• TE206 coded QH-M of 302 (Pozna?ski) Squadron Royal Air Force (RAF), atVarrelbusch, in Germany, in the second half of 1945.  The machine is in the dark green, ocean grey and medium sea grey scheme with an over painted sky rear fuselage band and a black spinner.  It wears squadron insignia on both sides of the fuselage under the windscreen and small Polish Air Force insignia on both sides of the nose.  Its wears “Type D” roundels on the wings as well as large serial numbers on the undersides of its wings.
  • TD242 coded ZF-E of 308 (Krakowski) Squadron RAF inVarrelbusch and Ahlhorn, Germany, circa 1945-46.  In dark green, ocean grey and medium sea grey camouflage scheme with an over painted sky rear fuselage band and a black spinner.  As with the previous machine, it too wears squadron insignia on both sides of the fuselage under the windscreen and small Polish Air Force insignia on both sides of the nose.  Its wears smaller “Type C” roundels on the upper surfaces of its wings and “Type D” roundels and large serial numbers on the undersides of its wings.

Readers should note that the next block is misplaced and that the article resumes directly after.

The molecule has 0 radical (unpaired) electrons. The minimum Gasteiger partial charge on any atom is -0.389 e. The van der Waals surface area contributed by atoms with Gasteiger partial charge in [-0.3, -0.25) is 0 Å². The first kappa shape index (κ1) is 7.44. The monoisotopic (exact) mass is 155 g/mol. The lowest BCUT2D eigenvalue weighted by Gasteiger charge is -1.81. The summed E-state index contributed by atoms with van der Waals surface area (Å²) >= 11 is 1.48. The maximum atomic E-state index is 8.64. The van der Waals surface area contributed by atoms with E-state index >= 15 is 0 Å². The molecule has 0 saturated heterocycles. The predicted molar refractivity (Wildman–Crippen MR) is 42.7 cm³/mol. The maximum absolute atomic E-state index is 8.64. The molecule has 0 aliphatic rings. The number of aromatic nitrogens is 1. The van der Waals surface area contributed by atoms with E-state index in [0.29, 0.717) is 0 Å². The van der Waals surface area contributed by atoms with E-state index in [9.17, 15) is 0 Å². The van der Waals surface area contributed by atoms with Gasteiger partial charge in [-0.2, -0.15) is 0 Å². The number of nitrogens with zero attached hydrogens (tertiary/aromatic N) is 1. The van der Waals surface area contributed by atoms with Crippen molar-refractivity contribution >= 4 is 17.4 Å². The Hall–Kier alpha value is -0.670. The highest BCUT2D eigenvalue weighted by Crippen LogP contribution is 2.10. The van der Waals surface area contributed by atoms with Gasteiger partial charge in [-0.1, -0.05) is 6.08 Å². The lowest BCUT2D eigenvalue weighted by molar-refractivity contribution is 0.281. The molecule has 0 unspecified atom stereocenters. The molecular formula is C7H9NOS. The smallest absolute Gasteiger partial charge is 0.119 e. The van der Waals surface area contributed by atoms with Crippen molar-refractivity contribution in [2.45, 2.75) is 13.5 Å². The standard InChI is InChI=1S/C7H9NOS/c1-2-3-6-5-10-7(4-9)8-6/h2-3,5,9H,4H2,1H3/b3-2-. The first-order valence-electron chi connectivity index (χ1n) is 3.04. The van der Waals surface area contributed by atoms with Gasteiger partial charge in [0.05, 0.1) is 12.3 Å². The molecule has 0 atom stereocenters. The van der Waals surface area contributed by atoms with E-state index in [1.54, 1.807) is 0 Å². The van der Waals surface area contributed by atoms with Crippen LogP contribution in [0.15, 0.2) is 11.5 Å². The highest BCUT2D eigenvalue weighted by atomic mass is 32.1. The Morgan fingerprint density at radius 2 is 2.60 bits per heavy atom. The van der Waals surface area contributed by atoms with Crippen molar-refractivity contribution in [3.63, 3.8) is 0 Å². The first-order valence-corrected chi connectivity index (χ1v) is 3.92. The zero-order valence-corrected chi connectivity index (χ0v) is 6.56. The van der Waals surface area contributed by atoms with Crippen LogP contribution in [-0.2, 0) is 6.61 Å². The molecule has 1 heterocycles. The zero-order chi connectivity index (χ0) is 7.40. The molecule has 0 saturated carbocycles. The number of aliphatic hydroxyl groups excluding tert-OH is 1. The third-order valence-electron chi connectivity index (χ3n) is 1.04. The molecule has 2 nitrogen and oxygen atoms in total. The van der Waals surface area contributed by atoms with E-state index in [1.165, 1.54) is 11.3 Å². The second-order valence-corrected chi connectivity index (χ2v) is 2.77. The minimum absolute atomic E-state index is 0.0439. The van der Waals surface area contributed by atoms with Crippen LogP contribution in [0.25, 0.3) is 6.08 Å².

• 2Y-P (most likely TD338) of 345 Squadron RAF (Groupe de Chasse II/2 Berry), Drope, Germany in the May of 1945.  The machine is in dark green, ocean grey and medium sea grey camouflage scheme with an over painted sky rear fuselage band and a black spinner.  The red and blue of its RAF national insignia markings have been over painted with appropriate colors so that they have become French Air Force ones with thin yellow outer rings.  It wears “Cross of Lorraine” insignia on both sides of the fuselage under the windscreen.
  • RW331 (an LF16) coded RAP-M of 609 (West Riding) Squadron Royal Auxiliary Air Force (RAuxAF), at Yeadon in Yorkshire, United Kingdom in 1949.  It is in the standard dark green, ocean grey and medium sea grey camouflage scheme with a sky spinner and rear fuselage band.  It sports “Type D” roundels on its wings as well as large serial numbers on the undersides of its wings.